The Paradox of the Homebuilders

Back when the housing market started to crash in 2007, the focus began to shift to analyze which homebuilders could get lean fast enough – walk away from land contracts, get partially built homes finished and sold, then radically downsize by laying off most of their staff, selling raw land, lowering prices to sell existing inventory, downsizing existing home models, etc.

This is all still true in 2010, and will probably still be true in 2011. The few home builders who could differentiate themselves by unique business models have been rewarded in the bond market. The so-called Cadillac of homebuilders, Toll Brothers, had for a long time charged customers a rather large “earnest money” fee which would be forfeited if the order were cancelled. This proved to be golden in the crash, since not only did Toll Brothers actually collect some hefty cancellation fees, but the fees discouraged enough would-be-cancellers that they went through with plans more than a typical cohort of wavering buyers for other homebuilding company homes.

My belief is that the hunkering down phase is not enough to keep spreads tight for homebuilders any more. It has always been about the shadow inventory and how with the slightest provocation, more and more inventory shows up, often in the form of foreclosed homes for sale. The homebuilders overbuilt in precisely the areas of the most shadow inventory – exurbs in the Sunbelt, in which people had not sufficiently established the neighborhoods long enough and with enough “roots” to make the far-flung tract viable. Florida’s Fort Myers Beach is the poster child for such a community.. Although nominally old enough, in reality the huge majority of the homes were built since 2000, and with little supporting infrastructure (schools, parks, retail) so that when it crashed, there was a tangible drop in the morale of the town, and existing homeowners face the “prisoner’s dilemma” – why keep up your house when so many on your street are boarded up, or gangs are moving in, or the weeds are growing high, etc.? As a consequence the prospect for recovery is dim – the progression of home prices there goes something like this: 2000: $200,000; 2003: $400,000; 2006; $800,000; 2009: $180,000!

Given the moribund state of markets which previously had been so critical to homebuilders (Fort Myers Beach and a few other similarly-afflicted major Florida developments almost sank Hovnanian), one would expect their spreads to still be wide, and they are. But not wide enough, in my opinion. Survival is one thing: moving back to a modicum of prosperity is quite another. To me, these weak credits are only surviving until the next real estate setback, which may be beginning as we speak.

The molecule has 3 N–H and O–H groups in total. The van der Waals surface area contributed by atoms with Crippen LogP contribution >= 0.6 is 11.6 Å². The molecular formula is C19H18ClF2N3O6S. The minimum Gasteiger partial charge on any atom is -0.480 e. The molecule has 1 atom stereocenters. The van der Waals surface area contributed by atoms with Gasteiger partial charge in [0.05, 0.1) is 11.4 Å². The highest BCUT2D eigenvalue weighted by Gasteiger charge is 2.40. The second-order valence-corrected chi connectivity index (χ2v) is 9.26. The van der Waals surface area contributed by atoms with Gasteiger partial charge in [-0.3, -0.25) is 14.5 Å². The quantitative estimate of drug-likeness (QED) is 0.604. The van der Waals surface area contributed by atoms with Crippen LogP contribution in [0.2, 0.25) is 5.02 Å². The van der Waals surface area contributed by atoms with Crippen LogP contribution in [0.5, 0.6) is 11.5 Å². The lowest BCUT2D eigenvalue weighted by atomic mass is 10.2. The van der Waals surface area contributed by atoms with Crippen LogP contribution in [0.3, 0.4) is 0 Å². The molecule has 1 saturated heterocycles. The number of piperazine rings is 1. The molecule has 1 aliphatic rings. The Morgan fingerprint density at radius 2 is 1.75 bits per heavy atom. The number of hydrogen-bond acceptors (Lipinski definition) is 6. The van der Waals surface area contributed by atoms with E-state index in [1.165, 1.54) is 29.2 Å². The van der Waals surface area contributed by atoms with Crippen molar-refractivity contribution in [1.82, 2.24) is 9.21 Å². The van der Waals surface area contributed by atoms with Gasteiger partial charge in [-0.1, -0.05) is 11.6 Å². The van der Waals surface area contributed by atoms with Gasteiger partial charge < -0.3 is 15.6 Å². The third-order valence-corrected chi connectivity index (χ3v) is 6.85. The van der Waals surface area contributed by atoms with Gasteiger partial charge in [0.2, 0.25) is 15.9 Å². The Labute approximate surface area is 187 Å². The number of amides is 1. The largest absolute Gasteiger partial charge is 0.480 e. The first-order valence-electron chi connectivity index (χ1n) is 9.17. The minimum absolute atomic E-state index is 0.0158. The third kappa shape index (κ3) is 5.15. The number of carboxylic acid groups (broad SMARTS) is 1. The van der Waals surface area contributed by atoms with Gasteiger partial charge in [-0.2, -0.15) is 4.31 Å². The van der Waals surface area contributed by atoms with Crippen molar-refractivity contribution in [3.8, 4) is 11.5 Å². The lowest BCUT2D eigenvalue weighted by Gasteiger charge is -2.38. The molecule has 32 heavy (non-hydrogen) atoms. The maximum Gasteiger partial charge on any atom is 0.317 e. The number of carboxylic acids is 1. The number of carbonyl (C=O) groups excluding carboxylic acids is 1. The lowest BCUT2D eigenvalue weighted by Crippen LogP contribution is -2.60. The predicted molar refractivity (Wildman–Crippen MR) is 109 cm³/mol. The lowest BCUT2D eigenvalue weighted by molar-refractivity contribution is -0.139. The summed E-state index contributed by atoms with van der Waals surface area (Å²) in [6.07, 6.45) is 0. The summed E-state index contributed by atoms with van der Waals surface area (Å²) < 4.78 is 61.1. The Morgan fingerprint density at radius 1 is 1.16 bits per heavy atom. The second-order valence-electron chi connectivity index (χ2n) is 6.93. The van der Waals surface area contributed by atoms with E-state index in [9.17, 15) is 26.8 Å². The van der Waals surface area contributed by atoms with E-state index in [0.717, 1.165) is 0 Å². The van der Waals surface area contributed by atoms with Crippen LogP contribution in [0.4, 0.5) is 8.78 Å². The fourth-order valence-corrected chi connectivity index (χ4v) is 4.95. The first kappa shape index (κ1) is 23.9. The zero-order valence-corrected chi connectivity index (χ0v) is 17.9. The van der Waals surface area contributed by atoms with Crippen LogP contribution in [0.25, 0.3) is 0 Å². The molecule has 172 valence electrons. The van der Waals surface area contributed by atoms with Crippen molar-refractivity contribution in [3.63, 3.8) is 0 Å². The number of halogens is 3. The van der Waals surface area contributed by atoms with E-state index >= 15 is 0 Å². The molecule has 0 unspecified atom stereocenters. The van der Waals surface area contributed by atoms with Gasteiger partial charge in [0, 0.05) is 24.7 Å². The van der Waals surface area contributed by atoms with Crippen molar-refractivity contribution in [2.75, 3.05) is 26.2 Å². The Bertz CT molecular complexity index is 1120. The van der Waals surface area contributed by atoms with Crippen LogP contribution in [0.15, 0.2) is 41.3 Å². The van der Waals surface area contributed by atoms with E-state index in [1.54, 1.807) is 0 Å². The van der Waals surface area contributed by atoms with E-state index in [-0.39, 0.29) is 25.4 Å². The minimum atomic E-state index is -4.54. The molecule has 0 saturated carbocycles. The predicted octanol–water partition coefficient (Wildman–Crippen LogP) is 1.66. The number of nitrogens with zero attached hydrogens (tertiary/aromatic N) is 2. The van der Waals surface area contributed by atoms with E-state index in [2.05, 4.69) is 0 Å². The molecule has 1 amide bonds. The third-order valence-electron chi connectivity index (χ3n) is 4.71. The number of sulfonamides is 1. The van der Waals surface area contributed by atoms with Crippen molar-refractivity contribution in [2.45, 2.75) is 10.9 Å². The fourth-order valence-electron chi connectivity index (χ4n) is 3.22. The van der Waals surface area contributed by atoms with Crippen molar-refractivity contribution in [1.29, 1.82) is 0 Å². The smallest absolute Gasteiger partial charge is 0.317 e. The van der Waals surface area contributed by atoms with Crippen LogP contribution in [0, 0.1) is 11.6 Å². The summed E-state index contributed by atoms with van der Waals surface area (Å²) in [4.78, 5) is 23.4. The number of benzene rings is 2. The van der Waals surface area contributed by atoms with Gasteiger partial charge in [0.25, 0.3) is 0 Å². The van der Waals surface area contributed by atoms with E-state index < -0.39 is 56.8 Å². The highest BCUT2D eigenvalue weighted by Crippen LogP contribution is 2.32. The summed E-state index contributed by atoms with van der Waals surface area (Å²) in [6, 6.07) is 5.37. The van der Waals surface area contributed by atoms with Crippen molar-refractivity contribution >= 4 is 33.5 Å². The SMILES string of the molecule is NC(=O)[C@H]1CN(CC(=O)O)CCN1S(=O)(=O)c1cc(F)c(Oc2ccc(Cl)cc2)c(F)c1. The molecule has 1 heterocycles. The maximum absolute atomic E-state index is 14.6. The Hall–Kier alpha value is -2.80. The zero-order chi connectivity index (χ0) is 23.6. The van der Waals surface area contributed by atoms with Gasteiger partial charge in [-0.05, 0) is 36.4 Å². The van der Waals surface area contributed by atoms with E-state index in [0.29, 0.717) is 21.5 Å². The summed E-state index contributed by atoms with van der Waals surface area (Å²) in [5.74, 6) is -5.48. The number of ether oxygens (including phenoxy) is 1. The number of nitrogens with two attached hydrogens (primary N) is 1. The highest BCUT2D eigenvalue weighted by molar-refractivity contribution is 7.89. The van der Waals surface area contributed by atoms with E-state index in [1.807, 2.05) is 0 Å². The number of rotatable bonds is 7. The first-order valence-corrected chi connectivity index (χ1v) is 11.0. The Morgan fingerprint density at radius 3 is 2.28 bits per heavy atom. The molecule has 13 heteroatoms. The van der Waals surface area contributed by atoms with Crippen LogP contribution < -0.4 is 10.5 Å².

The quoted level of housing starts, slightly over a half a million annual rate, is misleading because multifamily has come up strong (not surprisingly). However, most homebuilders don’t make nearly as much money, is they indeed make any significant amount of money, off multifamily (apartment) building. For one thing “change orders” which in good times represent a big chuck of homebuilder profit, would logically be virtually nonexistent when dealing with rental property. For another thing, the land homebuilders have bought is probably not ideal for the more urban or at least closer-in suburban renter, who of course doesn’t care about cheap real estate taxes at the perimeter, which has generally been the driving force for the march of the exurbs to ever-farther rings around the metro area.

So why should the market continue to reward homebuilders for building a paltry few homes and just spending all their time trying to move old inventory? It may make sense from a short-term perspective, but longer-term many homebuilders will have to exit the business or find a buyer as Standard-Pacific did. There still appears to be far too many single-family-homebuilders out there for the minuscule amount of homebuilding actually required by the market.

Consider this: in the sharp recession of 1980-1982 (technically two recessions), homebuilders and forest-products companies were moaning that the end of the world had come with housing starts falling to slightly under a million! We’re now half that, maybe worse (adjusting for the higher percentage of multifamily lately), and what’s more, the sharp recovery of 1983-1986 seems less likely to happen with unemployment being so stubbornly high. High unemployment, as all analysts agree, is the single biggest long-term driving force for weakness in the housing market.